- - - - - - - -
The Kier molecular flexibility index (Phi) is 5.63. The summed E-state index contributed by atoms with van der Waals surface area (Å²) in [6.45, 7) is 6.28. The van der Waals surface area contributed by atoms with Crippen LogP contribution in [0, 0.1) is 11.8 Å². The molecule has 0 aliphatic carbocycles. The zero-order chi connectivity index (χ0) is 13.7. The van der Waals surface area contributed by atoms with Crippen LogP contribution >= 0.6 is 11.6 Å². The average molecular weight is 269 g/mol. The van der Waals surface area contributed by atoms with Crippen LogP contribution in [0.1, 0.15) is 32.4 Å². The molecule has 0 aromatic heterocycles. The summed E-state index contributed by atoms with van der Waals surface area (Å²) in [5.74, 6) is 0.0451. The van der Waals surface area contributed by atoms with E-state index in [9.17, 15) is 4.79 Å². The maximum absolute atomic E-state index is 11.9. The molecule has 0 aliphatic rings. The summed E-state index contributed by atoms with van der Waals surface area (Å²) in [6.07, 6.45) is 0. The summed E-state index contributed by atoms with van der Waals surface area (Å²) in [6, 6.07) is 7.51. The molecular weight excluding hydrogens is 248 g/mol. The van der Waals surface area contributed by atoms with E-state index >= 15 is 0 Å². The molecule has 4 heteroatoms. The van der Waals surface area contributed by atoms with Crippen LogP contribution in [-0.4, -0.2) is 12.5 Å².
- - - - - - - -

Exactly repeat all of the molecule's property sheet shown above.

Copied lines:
The Kier molecular flexibility index (Phi) is 5.63. The summed E-state index contributed by atoms with van der Waals surface area (Å²) in [6.45, 7) is 6.28. The van der Waals surface area contributed by atoms with Crippen LogP contribution in [0, 0.1) is 11.8 Å². The molecule has 0 aliphatic carbocycles. The zero-order chi connectivity index (χ0) is 13.7. The van der Waals surface area contributed by atoms with Crippen LogP contribution >= 0.6 is 11.6 Å². The average molecular weight is 269 g/mol. The van der Waals surface area contributed by atoms with Crippen LogP contribution in [0.1, 0.15) is 32.4 Å². The molecule has 0 aromatic heterocycles. The summed E-state index contributed by atoms with van der Waals surface area (Å²) in [5.74, 6) is 0.0451. The van der Waals surface area contributed by atoms with E-state index in [9.17, 15) is 4.79 Å². The maximum absolute atomic E-state index is 11.9. The molecule has 0 aliphatic rings. The summed E-state index contributed by atoms with van der Waals surface area (Å²) in [6.07, 6.45) is 0. The summed E-state index contributed by atoms with van der Waals surface area (Å²) in [6, 6.07) is 7.51. The molecular weight excluding hydrogens is 248 g/mol. The van der Waals surface area contributed by atoms with E-state index >= 15 is 0 Å². The molecule has 4 heteroatoms. The van der Waals surface area contributed by atoms with Crippen LogP contribution in [-0.4, -0.2) is 12.5 Å².